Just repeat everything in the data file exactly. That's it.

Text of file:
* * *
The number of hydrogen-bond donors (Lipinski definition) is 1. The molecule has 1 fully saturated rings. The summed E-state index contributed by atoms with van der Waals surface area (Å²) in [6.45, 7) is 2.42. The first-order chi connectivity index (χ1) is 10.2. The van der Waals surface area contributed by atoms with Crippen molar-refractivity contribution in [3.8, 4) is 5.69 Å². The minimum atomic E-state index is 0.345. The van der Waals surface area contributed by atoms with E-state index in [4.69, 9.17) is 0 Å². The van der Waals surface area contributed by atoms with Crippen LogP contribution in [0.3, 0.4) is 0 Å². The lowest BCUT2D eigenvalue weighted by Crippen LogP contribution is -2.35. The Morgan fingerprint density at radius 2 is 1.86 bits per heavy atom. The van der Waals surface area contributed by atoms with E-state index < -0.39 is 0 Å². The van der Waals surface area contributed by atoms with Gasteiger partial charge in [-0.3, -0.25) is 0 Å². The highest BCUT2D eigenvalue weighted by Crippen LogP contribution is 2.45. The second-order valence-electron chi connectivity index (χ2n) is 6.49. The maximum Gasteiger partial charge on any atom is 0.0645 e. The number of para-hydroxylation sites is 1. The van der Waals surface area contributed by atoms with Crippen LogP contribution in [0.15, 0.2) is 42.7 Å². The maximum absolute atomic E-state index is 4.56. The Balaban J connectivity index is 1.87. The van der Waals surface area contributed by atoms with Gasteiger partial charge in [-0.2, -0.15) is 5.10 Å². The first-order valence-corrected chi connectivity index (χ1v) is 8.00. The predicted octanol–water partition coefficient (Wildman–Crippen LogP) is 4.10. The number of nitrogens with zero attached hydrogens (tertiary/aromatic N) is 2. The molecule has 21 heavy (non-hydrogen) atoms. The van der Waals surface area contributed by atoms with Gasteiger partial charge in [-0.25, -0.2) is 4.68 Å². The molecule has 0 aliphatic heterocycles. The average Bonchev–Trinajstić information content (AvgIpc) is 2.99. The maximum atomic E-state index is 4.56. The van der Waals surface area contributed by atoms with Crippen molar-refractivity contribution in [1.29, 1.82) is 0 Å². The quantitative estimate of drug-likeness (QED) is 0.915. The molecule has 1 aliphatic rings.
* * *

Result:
The number of hydrogen-bond donors (Lipinski definition) is 1. The molecule has 1 fully saturated rings. The summed E-state index contributed by atoms with van der Waals surface area (Å²) in [6.45, 7) is 2.42. The first-order chi connectivity index (χ1) is 10.2. The van der Waals surface area contributed by atoms with Crippen molar-refractivity contribution in [3.8, 4) is 5.69 Å². The minimum atomic E-state index is 0.345. The van der Waals surface area contributed by atoms with E-state index in [4.69, 9.17) is 0 Å². The van der Waals surface area contributed by atoms with Crippen LogP contribution in [0.3, 0.4) is 0 Å². The lowest BCUT2D eigenvalue weighted by Crippen LogP contribution is -2.35. The Morgan fingerprint density at radius 2 is 1.86 bits per heavy atom. The van der Waals surface area contributed by atoms with E-state index < -0.39 is 0 Å². The van der Waals surface area contributed by atoms with Gasteiger partial charge in [-0.3, -0.25) is 0 Å². The highest BCUT2D eigenvalue weighted by Crippen LogP contribution is 2.45. The second-order valence-electron chi connectivity index (χ2n) is 6.49. The maximum Gasteiger partial charge on any atom is 0.0645 e. The number of para-hydroxylation sites is 1. The van der Waals surface area contributed by atoms with Crippen LogP contribution in [0.15, 0.2) is 42.7 Å². The maximum absolute atomic E-state index is 4.56. The Balaban J connectivity index is 1.87. The van der Waals surface area contributed by atoms with Gasteiger partial charge in [-0.2, -0.15) is 5.10 Å². The first-order valence-corrected chi connectivity index (χ1v) is 8.00. The predicted octanol–water partition coefficient (Wildman–Crippen LogP) is 4.10. The number of nitrogens with zero attached hydrogens (tertiary/aromatic N) is 2. The molecule has 21 heavy (non-hydrogen) atoms. The van der Waals surface area contributed by atoms with Gasteiger partial charge in [-0.25, -0.2) is 4.68 Å². The molecule has 0 aliphatic heterocycles. The average Bonchev–Trinajstić information content (AvgIpc) is 2.99. The maximum atomic E-state index is 4.56. The van der Waals surface area contributed by atoms with Crippen molar-refractivity contribution in [1.29, 1.82) is 0 Å². The quantitative estimate of drug-likeness (QED) is 0.915. The molecule has 1 aliphatic rings.